Observations and results
Could you hear the volunteer's heartbeat using the homemade stethoscope? Did you find that when they exercised their heart rate increased compared with what their heart rate was when they were resting?
When people exercise, their bodies need more oxygen, and consequently their hearts beat faster and their heart rates increase. This is why you most likely found that when your volunteer exercised, their heart rate increased compared with their resting rate. In addition, genetics, gender, age and health all affect people's heart rates. The rates in people who exercise regularly usually will not increase as much during exercise and will return to a resting rate more quickly after exercise is stopped. Regular exercise strengthens the heart so that it does not need to work as hard.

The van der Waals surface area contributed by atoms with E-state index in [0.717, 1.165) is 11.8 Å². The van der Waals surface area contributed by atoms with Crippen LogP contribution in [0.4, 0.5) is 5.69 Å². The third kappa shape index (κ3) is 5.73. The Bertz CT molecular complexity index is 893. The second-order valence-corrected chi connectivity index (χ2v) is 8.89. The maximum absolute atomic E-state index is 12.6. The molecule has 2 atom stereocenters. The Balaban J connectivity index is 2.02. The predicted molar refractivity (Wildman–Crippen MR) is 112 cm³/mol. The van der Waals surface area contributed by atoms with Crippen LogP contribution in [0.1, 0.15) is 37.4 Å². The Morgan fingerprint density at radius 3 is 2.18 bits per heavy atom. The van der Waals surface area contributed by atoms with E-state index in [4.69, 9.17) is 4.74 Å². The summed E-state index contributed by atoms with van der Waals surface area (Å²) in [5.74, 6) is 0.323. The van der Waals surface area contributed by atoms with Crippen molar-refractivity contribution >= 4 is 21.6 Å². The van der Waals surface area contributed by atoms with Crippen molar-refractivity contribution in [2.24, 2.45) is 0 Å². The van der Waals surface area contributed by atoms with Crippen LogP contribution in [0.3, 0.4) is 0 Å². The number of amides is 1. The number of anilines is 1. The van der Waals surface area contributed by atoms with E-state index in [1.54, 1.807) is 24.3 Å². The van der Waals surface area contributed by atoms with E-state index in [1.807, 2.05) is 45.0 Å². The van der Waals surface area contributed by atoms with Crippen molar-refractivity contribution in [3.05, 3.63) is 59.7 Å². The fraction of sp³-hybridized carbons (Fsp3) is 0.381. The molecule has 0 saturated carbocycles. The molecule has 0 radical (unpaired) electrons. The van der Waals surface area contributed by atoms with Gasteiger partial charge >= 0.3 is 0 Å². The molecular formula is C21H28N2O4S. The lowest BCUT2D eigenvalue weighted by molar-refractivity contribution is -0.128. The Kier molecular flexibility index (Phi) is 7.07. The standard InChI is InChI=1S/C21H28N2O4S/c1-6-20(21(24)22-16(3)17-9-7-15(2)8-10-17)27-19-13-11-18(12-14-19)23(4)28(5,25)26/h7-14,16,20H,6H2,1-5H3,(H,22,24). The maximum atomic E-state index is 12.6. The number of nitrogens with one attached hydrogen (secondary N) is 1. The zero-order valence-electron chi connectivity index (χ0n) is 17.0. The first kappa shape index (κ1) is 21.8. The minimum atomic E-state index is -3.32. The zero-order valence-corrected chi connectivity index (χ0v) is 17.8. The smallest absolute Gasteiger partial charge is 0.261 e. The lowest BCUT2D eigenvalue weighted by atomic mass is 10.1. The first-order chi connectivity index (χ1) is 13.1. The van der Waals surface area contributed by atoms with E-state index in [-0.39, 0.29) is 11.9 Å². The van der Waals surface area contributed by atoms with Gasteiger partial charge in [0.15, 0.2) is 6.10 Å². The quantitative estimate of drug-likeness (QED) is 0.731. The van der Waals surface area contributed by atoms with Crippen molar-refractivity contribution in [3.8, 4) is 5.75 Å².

Although you can determine someone's resting heart rate by counting the number of beats in 15 seconds and multiplying by four to get the bpm, to calculate a heart rate immediately after exercise, it is better to count the number of beats for 10 seconds and multiply that value by six (to get the bmp). Because the heart will quickly slow down after exercise ceases, its rate should be measured immediately after a person has stopped exercising (or while they exercise, if possible).
More to explore
Stethoscope , from KidsHealth
What is a stethoscope and how does a stethoscope work? , from Acoustic Heart
The evolution of an essential tool , from 3M Littmann Stethoscopes
Make Your Own Stethoscope , from Science Buddies
This activity brought to you in partnership with Science Buddies